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Top Attractions in Rio de Janeiro
From the panoramic hilltop views to sunsets on the beach, Rio de Janeiro's beauty does not disappoint. After all, Brazil's second largest city is called "Cidade Maravilhosa," or "the marvelous city." Fortunately, this bustling city is packed into a relatively small space, making it easy to see a lot in a short amount of time. These top ten attractions in Rio de Janeiro will please any traveler, whether looking for adventure, natural beauty, or art and culture.Continue to 2 of 11 below.
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Christ the Redeemer
Rio's best known landmark, O Cristo Redentor (Christ the Redeemer) sits atop Corcovado in the Tijuca National Park overlooking the city. This Art Deco statue was completed in 1931 and is now one of the seven wonders of the new world. It stands almost 100 feet tall and its outstretched arms span 92 feet. Get there early for the best views (without many other tourists to compete with), or arrive at dusk for a view of the sea and city at sunset.Continue to 3 of 11 below.
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One must-do in Rio de Janeiro is going to Sugarloaf Mountain (called "Pão de Açúcar" in Portuguese). The cable car ride is divided into two stages: first, visitors climb more than 200 meters from Praia Vermelha to the first hill, Morro da Urca, and then visitors continue to the top of Sugarloaf with the second car. Consider arriving at sunset for an unforgettable view.Continue to 4 of 11 below.
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The best known botanical garden in the country, Rio de Janeiro's Jardim Botanic spans about 350 acres and includes thousands of plant species. Located right in the center of the city near the Olympic venue Maracanã Stadium, the garden is easy to access and makes a perfect activity for a relaxing morning or afternoon.
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Perhaps nothing defines a Rio de Janeiro vacation better than a day at the beach. Ipanema, is located in the Ipanema neighborhood, one of the city's most affluent areas. The beach made famous by the Bossa Nova tune "Girl from Ipanema" is the place where you can observe Brazilian beach life. Some Cariocas enjoy sunbathing with cold Brazilian beer and beach snacks, while others play soccer and futvolei ("foot volley"), a locally-invented sport in which participants play beach volleyball with their feet.
Photo credit: Roaming the Planet on FlickrContinue to 6 of 11 below.
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Contemporary Art Museum in Niteroi
This impressive structure was designed by Brazil's most famous architect, Oscar Niemeyer and sits in the area of Niteroi across from Rio de Janeiro. The museum houses a collection of national and international contemporary art, but the views and unusual architecture are the main attraction here.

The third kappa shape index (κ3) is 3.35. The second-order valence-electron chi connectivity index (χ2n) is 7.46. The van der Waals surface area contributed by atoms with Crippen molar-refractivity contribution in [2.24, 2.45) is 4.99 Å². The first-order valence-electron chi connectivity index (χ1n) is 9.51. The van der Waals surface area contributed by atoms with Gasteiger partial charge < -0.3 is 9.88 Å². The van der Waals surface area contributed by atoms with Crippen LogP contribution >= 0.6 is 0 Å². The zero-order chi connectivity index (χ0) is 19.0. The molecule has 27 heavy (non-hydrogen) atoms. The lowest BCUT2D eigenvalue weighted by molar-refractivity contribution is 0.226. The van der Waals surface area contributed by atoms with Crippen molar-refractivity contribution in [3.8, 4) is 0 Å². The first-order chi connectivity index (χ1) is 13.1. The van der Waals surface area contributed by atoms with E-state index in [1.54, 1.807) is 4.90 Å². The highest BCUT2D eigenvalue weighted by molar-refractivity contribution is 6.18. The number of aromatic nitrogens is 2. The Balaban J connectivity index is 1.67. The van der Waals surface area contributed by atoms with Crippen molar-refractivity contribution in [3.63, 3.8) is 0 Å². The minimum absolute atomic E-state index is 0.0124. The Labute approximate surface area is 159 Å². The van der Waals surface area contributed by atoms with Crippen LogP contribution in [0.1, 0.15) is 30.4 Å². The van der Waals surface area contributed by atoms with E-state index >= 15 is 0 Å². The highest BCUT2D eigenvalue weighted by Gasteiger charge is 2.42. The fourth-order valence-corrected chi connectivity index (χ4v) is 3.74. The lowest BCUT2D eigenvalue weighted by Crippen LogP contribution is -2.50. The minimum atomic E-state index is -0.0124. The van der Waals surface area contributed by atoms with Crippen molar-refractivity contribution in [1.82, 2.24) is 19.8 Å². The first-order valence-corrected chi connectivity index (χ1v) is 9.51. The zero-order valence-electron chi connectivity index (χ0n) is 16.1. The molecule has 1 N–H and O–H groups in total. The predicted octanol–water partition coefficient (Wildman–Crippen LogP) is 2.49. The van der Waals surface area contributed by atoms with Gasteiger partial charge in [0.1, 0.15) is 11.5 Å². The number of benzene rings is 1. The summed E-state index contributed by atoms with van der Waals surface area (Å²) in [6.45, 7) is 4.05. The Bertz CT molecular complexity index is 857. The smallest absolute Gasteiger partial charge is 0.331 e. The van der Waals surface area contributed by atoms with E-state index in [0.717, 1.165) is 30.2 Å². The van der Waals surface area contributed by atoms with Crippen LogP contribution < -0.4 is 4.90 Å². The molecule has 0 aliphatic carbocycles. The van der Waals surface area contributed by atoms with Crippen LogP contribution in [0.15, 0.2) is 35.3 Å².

Photo credit: Rodrigo Soldon on FlickrContinue to 7 of 11 below.
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The Museum of Tomorrow
The city's newest museum, just opened in December of 2015, challenges visitors to consider both the impact of modern life on the environment and the choices that lie ahead for humanity's future. The Museum of Tomorrow was designed by prominent Spanish architect Santiago Calatrava and is located in the newly revitalized port area of Rio de Janeiro.Continue to 8 of 11 below.
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Brazil's most famous stadium, Maracanã, is about to become a focal point of the Summer Olympic Games when it hosts the opening and closing ceremonies. Visitors flock to see this huge stadium because of its former position as the largest stadium in the world and its history as the site of first World Cup in Brazil. Besides visiting Maracanã to watch a soccer match, visitors can get an aerial view of the stadium from Corcovado while visiting the Christ the Redeemer statue.Continue to 9 of 11 below.
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Tijuca National Park
Tijuca National Park is located in the Tijuca Forest, which is considered the world's largest urban forest at more than twelve square miles. This section of the Mata Atlântica (Atlantic Forest) offers hikes, panoramic views of the city from the Vista Chinesa (Chinese View), and waterfalls. Check with your hotel or a local tour agency for options for visiting, including guided Jeep tours.
Photo credit: Gustavo Girard on FlickrContinue to 10 of 11 below.
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This funky hilltop neighborhood provides a nice contrast to the glitzy scene in some of Rio's neighborhoods such as Ipanama, Copacabana, and Leblon. The bohemian flavor here can be enjoyed while strolling the cobblestone streets, trying traditional Brazilian dishes at the many small restaurants, and taking a ride up the hills in a bonde (old fashioned cable car).Continue to 11 of 11 below.
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Pedra Bonita, or the "beautiful rock," towers above the city and sea from above Tijuca National Forest. It is known as the place to go hang gliding in Rio de Janeiro. If that's not your thing, you can still enjoy the panoramic views with a hike of the surrounding area.